Representing the third and fourth generations of mobile technology respectively, 3G and 4G networks have many differences. Most notably, their rates of data transfer and signal quality are highly divergent. However, the implementation of 4G networks has faced many hurdles. Unlike 3G, 4G technology is not fully defined by governing bodies in charge of wireless technology.
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4G networks do not have a standard technology, minimizing the value of the label. Different carriers apply the term to three basic technologies; HSPA+ 21/42, WiMAX and LTE. However, the slow speed of some of these technologies make calling them a 4G technology disputable.
3G and 4G networks offer divergent levels of data transfer from sources to a device. In general, 3G networks enable 144Kbps minimum for Internet transfer speed. No specific standard exists for 4G networks.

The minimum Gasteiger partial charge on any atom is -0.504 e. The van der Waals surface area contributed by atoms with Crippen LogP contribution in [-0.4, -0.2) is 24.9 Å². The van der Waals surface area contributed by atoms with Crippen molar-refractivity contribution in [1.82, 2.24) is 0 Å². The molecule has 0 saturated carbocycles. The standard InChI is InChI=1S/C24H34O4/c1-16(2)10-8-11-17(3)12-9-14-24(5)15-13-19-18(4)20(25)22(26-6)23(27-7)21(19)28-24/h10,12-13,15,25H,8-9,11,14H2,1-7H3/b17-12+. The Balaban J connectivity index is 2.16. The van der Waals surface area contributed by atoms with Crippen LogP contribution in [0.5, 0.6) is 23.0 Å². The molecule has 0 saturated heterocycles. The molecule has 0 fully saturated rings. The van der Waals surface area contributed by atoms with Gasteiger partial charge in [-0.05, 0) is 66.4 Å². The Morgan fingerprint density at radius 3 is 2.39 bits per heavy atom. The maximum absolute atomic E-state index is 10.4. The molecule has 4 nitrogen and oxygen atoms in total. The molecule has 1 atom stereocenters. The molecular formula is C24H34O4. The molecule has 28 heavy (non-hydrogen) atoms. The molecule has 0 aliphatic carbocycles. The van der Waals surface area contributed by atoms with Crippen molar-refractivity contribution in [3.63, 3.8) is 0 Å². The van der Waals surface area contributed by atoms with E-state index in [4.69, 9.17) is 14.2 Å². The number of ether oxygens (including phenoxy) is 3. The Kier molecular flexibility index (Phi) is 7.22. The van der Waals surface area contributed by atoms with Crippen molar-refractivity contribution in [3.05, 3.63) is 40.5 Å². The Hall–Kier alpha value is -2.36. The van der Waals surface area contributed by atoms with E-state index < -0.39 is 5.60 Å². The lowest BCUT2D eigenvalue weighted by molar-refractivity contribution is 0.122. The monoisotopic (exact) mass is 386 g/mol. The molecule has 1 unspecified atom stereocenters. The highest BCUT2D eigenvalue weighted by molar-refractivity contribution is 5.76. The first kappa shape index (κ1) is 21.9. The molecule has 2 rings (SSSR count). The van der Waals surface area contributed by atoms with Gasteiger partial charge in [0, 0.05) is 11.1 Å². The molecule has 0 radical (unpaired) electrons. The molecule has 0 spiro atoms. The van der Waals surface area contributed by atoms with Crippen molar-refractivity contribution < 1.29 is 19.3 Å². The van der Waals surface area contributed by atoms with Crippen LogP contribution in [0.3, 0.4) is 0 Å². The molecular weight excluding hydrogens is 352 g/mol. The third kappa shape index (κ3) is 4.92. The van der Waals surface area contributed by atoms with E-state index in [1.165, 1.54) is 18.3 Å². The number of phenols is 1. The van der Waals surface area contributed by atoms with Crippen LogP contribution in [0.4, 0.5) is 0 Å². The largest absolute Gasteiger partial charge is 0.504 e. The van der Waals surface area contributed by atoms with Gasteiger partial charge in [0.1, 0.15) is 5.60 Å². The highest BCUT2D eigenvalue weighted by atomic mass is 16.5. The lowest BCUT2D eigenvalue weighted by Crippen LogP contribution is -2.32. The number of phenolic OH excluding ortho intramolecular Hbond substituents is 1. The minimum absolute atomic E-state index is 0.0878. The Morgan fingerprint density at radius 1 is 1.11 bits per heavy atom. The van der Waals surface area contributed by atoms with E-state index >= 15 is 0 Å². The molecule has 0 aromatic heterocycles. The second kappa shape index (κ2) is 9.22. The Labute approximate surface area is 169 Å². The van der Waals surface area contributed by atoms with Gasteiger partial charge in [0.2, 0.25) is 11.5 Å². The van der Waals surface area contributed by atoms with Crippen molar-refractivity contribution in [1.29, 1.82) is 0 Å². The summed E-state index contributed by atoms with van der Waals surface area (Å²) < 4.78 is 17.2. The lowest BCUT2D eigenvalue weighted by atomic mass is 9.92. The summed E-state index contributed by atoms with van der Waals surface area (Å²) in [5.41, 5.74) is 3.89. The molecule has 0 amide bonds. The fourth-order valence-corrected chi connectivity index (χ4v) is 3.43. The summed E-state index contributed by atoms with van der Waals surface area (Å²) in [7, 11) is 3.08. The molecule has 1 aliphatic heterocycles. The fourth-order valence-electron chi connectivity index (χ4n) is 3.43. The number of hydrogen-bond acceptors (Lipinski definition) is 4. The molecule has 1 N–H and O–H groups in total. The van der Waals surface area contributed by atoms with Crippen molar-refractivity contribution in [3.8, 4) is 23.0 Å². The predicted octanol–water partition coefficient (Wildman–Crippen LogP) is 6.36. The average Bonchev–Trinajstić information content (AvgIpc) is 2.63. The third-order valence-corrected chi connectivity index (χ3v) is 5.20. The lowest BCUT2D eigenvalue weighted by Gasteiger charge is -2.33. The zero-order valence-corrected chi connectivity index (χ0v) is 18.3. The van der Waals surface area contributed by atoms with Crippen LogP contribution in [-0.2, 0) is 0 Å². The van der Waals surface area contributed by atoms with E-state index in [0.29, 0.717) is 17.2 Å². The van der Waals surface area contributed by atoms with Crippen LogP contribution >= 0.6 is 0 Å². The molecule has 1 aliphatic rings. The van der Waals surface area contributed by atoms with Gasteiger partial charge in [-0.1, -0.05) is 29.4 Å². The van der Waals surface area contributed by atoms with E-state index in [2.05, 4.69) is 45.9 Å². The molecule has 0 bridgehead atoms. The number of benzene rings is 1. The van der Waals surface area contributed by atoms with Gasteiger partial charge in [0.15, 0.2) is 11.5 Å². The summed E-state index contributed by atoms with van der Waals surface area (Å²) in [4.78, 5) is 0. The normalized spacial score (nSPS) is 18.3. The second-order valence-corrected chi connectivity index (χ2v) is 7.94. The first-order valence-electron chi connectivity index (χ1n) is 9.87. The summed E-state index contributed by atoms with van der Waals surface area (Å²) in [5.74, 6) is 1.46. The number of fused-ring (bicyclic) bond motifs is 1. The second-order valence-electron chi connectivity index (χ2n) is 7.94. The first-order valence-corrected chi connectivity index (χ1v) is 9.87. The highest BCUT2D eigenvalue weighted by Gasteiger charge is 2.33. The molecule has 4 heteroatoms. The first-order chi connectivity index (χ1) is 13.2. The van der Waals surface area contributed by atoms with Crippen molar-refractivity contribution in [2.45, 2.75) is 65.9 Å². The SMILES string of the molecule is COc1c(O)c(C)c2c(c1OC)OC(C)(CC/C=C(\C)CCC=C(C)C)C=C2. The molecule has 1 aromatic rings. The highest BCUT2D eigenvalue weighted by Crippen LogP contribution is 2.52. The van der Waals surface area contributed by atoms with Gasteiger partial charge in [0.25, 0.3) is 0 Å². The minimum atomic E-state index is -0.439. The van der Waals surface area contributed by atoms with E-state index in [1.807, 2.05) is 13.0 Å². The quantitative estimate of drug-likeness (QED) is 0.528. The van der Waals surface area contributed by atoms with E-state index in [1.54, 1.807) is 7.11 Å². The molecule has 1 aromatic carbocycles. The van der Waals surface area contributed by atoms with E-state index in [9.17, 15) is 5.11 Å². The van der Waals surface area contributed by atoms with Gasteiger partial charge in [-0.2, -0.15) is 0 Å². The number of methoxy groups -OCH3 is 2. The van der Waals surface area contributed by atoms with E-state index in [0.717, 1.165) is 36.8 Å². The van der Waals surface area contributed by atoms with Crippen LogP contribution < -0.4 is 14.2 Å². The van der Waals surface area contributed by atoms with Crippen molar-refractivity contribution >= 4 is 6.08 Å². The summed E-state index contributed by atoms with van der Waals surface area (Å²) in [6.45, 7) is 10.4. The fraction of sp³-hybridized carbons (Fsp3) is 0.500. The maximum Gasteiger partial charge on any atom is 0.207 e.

The basic difference is that -- on the same network -- a 4G network is faster than a 3G network. However, compared across multiple carriers, one carrier's 3G may be significantly faster than another carrier's version of 4G.
Knowing What to Buy
When comparing 3G and 4G, compare data transmission speeds, not the label. AT&T's 3G, for example, is faster than MetroPCS' 4G LTE, according to tests run by PCMag.com.
When to Move to 4G
Upgrading to 4G requires a new phone. Before you make that upgrade, check the status of the 4G coverage in your area. In some situations, 3G is the best available, with 4G only in planning stages.